Tag Archives: keep going

Just Once, I Wish Someone Would Ask Me: How The Hell Are You Still Here?

So it’s Tuesday afternoon, and I’m in an almost empty TV studio in the middle of Springfield. I am sitting next to Leigh Moody, news anchor at the local ABC station. I am the guest for the 4 p.m. news “Close-Up” interview.

The countdown goes “4.. 3… 2…,” and then Leigh turns to me and asks me the question that a lot of people ask, which is: How did Stry.us start?

And it’s the funniest thing. Because everyone — EVERYONE — wants to know how this thing started. But hardly anyone asks the really big question, which is:

How the hell is this thing still going?

I’ve started plenty of things that never went anywhere. But I’ve never started anything that’s lasted quite like Stry.us.

And that thought was rattling around in my brain when I hopped in the car after Leigh’s interview and turned on the radio. Dylan’s “Like a Rolling Stone” was playing, and Bob was already through the first verse. And he sang:

How does it feel /
To be on your own /
With no direction home

And it all just kind of hit me at once. That’s what this has been — this solo journey, with no discernible course. Some projects are linear. Some have a definite road.

The path for Stry.us has been more of a squiggly.

I didn’t know what this thing was going to become two years ago. In my initial pitch for Stry.us, I talked about filming YouTube videos and wearing sponsored logos — like a NASCAR driver. (Seriously.) I was especially clueless back then. This thing’s gone through so many iterations that I’ve lost track of them all. It’s been a solo operation. A news syndicate. It went through a period of nothing, and then a few periods of serious somethings. And now?

Now it’s taking real shape, because I’ve paired it down to an incredibly simple mission. Stry.us is about two questions:

1. What matters to people?
2. And how do we tell great stories about those things?

It is the simplest thing in the world. And people get it. In my meetings this week in Springfield, I’m seeing that twinkle in the eye when I talk about Stry.us. People love the idea. They get the idea. The love what we’re doing with our reporting.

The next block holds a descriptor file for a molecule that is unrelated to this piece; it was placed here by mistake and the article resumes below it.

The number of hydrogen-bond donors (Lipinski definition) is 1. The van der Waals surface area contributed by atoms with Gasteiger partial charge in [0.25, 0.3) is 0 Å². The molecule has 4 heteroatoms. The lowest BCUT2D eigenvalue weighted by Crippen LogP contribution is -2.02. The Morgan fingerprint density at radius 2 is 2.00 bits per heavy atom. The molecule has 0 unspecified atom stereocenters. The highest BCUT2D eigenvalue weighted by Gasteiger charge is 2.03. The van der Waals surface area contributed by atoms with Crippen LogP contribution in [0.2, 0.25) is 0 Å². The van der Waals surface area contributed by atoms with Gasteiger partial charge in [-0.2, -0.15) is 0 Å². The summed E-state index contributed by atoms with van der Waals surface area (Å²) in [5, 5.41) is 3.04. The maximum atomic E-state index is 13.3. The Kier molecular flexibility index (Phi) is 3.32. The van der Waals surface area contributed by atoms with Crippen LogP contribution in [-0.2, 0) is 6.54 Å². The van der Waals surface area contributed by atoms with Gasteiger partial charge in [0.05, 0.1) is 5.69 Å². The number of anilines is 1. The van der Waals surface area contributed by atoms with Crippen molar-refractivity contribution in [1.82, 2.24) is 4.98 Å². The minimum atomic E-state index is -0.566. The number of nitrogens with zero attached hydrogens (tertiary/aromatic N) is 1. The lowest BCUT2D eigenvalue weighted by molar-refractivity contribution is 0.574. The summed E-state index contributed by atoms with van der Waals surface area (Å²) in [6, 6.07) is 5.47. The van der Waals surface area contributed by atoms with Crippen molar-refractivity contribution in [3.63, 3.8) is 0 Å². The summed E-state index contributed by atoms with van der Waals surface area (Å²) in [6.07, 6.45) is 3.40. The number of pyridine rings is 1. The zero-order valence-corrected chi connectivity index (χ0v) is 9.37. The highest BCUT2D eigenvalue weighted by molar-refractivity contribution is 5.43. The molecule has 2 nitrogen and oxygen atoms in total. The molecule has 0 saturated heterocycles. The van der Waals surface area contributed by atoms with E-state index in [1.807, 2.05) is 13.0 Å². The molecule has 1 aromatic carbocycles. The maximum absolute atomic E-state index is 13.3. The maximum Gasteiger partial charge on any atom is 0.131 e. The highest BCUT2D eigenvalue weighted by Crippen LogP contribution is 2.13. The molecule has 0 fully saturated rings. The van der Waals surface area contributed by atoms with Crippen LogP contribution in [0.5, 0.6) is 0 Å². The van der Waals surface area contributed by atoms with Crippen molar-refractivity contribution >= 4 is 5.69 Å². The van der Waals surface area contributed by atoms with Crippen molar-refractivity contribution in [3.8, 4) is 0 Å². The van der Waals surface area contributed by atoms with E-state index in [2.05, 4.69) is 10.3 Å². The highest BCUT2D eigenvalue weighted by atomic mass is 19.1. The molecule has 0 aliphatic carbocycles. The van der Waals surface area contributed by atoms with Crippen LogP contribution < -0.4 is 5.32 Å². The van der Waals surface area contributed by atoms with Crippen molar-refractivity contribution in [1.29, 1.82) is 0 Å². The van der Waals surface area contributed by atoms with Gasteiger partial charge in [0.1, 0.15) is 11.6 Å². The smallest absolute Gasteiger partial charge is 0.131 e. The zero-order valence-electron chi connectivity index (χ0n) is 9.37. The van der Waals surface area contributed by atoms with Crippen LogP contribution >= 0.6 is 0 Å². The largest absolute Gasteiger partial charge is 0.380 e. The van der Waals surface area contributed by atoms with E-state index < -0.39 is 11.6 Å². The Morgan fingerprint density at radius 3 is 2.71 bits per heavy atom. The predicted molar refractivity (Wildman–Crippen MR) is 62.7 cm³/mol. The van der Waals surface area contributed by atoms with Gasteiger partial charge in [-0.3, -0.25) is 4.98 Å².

After two years, I finally got okay with the idea that we’re just a band of reporters in pursuit of really great storytelling, and we don’t need to be anything more. We’re focused, we’re uncomplicated and we’re really starting to go places.

So, Bob, you wanna ask me, How does it feel?

It feels pretty damn good.

Keep Stabbing. Keep Going. Keep Working.

I remember seeing the band Phoenix in Austin three years ago. It was at the Austin City Limits Festival. It was just an afternoon slot on a Friday — not quite primetime –but a massive crowd showed up. Even the band’s lead singer admitted that day that it was the biggest crowd they’d ever played for.

And it showed. They were very good — Phoenix’s songs are layered and powerful and super dancy — but they weren’t electric. Their music was fantastic, but the band didn’t look quite ready to perform on such a big stage.

Then I saw them a year later in Denver. It wasn’t even the same band. The singer was climbing up scaffolding on the stage and singing from high above his bandmates. At one point, the band just stopped mid-song, their instruments still reverberating, and walked off stage. The crowd — this was at another festival, mind you — started to leave the stage. And then the band rushed right back out and kept playing. The crowd flooded back in, a stampede of people jumping and screaming and generally losing their minds.